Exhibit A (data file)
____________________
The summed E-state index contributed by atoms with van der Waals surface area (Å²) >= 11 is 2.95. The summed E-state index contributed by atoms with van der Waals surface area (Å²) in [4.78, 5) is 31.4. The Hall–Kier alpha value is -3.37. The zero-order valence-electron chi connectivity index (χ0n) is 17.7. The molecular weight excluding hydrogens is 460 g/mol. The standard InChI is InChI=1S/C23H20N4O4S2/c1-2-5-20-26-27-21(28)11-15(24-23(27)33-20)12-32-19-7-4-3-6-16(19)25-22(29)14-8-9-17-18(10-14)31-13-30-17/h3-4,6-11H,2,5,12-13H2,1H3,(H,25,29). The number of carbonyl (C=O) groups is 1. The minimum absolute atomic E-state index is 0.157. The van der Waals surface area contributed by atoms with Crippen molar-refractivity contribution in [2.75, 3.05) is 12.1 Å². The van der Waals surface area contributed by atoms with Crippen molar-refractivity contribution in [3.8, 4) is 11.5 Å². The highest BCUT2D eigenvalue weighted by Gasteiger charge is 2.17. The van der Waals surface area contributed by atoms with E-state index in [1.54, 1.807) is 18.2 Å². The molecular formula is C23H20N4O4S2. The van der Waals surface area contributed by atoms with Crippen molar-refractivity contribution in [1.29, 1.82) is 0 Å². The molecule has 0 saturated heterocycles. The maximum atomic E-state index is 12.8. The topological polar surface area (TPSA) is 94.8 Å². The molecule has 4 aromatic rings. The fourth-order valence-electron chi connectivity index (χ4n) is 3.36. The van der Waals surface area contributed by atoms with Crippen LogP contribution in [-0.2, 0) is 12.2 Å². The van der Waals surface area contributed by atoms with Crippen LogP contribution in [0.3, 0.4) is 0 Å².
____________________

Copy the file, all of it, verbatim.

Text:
The summed E-state index contributed by atoms with van der Waals surface area (Å²) >= 11 is 2.95. The summed E-state index contributed by atoms with van der Waals surface area (Å²) in [4.78, 5) is 31.4. The Hall–Kier alpha value is -3.37. The zero-order valence-electron chi connectivity index (χ0n) is 17.7. The molecular weight excluding hydrogens is 460 g/mol. The standard InChI is InChI=1S/C23H20N4O4S2/c1-2-5-20-26-27-21(28)11-15(24-23(27)33-20)12-32-19-7-4-3-6-16(19)25-22(29)14-8-9-17-18(10-14)31-13-30-17/h3-4,6-11H,2,5,12-13H2,1H3,(H,25,29). The number of carbonyl (C=O) groups is 1. The minimum absolute atomic E-state index is 0.157. The van der Waals surface area contributed by atoms with Crippen molar-refractivity contribution in [2.75, 3.05) is 12.1 Å². The van der Waals surface area contributed by atoms with Crippen molar-refractivity contribution in [3.8, 4) is 11.5 Å². The highest BCUT2D eigenvalue weighted by Gasteiger charge is 2.17. The van der Waals surface area contributed by atoms with E-state index in [1.54, 1.807) is 18.2 Å². The molecular formula is C23H20N4O4S2. The van der Waals surface area contributed by atoms with Crippen molar-refractivity contribution in [1.29, 1.82) is 0 Å². The molecule has 0 saturated heterocycles. The maximum atomic E-state index is 12.8. The topological polar surface area (TPSA) is 94.8 Å². The molecule has 4 aromatic rings. The fourth-order valence-electron chi connectivity index (χ4n) is 3.36. The van der Waals surface area contributed by atoms with Crippen LogP contribution in [-0.2, 0) is 12.2 Å². The van der Waals surface area contributed by atoms with Crippen LogP contribution in [0.3, 0.4) is 0 Å².